Each spring 30 teams dream of a World Series championship. And as the year unfolds, the domain shrinks until finally, at the end of October, just one remains. The 2019 Red Sox dreams were stronger than most others. They had, after all, just completed the journey and could envision doing it again. We all could see it.
No championship team reasonably expects to repeat as the ultimate winner. Championships are mostly about excellent play, but also about things you don’t fully control, like player health, the ability to make good deals to shore up for inevitable weaknesses, and the performance of your nearest competition.
Just a week after the Red Sox rode high, taking three of four games from the Yankees, the the team with the best record in baseball, the Sox chances to defend their championship have gone from probable to unlikely.
A week like no other
It wasn’t just an ordinary bad week for the Red Sox; it was a colossally bad one. After an off-day last Monday, Boston started with three straight home losses to the Rays, one of those important, nearby competitors. In the middle of that came news that the Sox front office chose to do nothing at the Trade Deadline, the last chance to shore up for a spotty and overworked bullpen.
Then came the Beatdown in the Bronx. Four straight poundings gave back Boston’s gains of the last weekend, with interest. The four-game sweep, the first dealt to Boston by New York since 2009, came at the hands of Yankee no-names like Mike Ford, Breyvic Valera, and Kyle Higashioka. Big names like Luke Voit, who has pummeled the Sox this season, as well as Gary Sánchez, and Giancarlo Stanton have all been sidelined with injuries.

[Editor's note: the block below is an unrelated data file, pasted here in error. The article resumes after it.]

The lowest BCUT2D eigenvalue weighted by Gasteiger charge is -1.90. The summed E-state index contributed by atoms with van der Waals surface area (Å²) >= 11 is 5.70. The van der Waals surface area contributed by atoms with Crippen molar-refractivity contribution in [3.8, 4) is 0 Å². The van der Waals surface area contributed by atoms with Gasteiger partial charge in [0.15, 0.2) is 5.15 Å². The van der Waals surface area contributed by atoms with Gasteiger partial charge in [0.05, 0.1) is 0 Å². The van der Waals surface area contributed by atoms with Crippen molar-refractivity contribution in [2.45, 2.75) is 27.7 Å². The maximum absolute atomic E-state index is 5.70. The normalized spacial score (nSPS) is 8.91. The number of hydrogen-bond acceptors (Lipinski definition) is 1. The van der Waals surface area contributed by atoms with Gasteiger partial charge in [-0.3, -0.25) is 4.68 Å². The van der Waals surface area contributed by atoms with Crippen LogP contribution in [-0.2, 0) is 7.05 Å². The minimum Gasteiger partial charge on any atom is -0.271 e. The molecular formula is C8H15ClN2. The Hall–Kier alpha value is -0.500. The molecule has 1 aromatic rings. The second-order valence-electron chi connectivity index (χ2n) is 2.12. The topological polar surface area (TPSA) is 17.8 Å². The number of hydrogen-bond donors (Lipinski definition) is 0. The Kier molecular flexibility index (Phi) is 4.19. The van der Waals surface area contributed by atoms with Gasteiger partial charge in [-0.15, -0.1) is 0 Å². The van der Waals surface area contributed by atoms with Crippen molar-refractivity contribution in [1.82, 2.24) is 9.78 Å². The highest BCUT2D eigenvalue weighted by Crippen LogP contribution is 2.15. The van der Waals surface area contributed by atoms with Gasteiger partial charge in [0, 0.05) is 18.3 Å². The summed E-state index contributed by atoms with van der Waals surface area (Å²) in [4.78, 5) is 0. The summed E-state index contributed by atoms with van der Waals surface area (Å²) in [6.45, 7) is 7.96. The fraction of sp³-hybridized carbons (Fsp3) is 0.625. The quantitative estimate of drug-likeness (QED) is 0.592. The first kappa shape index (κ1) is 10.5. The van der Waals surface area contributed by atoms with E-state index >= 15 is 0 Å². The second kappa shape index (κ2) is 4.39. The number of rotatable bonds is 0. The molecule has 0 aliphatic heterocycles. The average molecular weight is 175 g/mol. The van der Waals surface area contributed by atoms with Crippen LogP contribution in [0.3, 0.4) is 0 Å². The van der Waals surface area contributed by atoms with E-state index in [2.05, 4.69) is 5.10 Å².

Sunday’s lineup featured Didi Gregorius for the first time in the series but not Boston basher Edwin Encarnación, whose wrist was fractured by Sox pitcher Josh Smith in the first game of Saturday’s doubleheader. Aaron Hicks, now down with a flexor strain in his right elbow, also missed the series finale.
But it didn’t matter. The Yankees’ makeshift lineup absolutely pounded David Price, who after recording the two outs in the second inning, allowed—in order—a home run, two doubles, a single, another double, another single, and a walk before Manager Alex Cora relieved him but not before digging a 0-7 hole. Four of the six Yankee hits had exit velocities of 103.6 MPH or higher; three of them exited at 107.0+ MPH.
Darwinzon Hernández (1.1 IP) and, in particular, Ryan Weber (4.0 IP), were lone bright spots for Boston on Sunday, giving the team much-needed scoreless relief, but the Sox offense was entirely missing, yet again.
Nowhere to Hide
When companies make a lot of money their success can mask incredible inefficiencies that only the insiders see. For the Red Sox in 2019, a prodigious offense has similarly helped mask just how poorly they’ve pitched. Wins have come, in many cases, on the strength of the mighty offense, oftentimes leaving poor pitching a forgotten afterthought.
But in New York the offense this weekend sputtered with Sox batting, a miserable 23-for-128 (.180) and a weak .336 slugging percentage, rarely making the Yanks uncomfortable, let alone threatening the game. New York countered with a 42-for-132 (.318) assault that included a .553 SLG.
Sunday’s loss was the 55th of the season for the Red Sox, more losses than in all of 2018—with still 48 more games to play this year. If they play .500 baseball the rest of the way the Sox would finish with 83 wins, their lowest full-season win total since going 78-84 in 2015.
The Sox head back to Fenway for three games against the Royals and for against the Angels before heading back out on the road.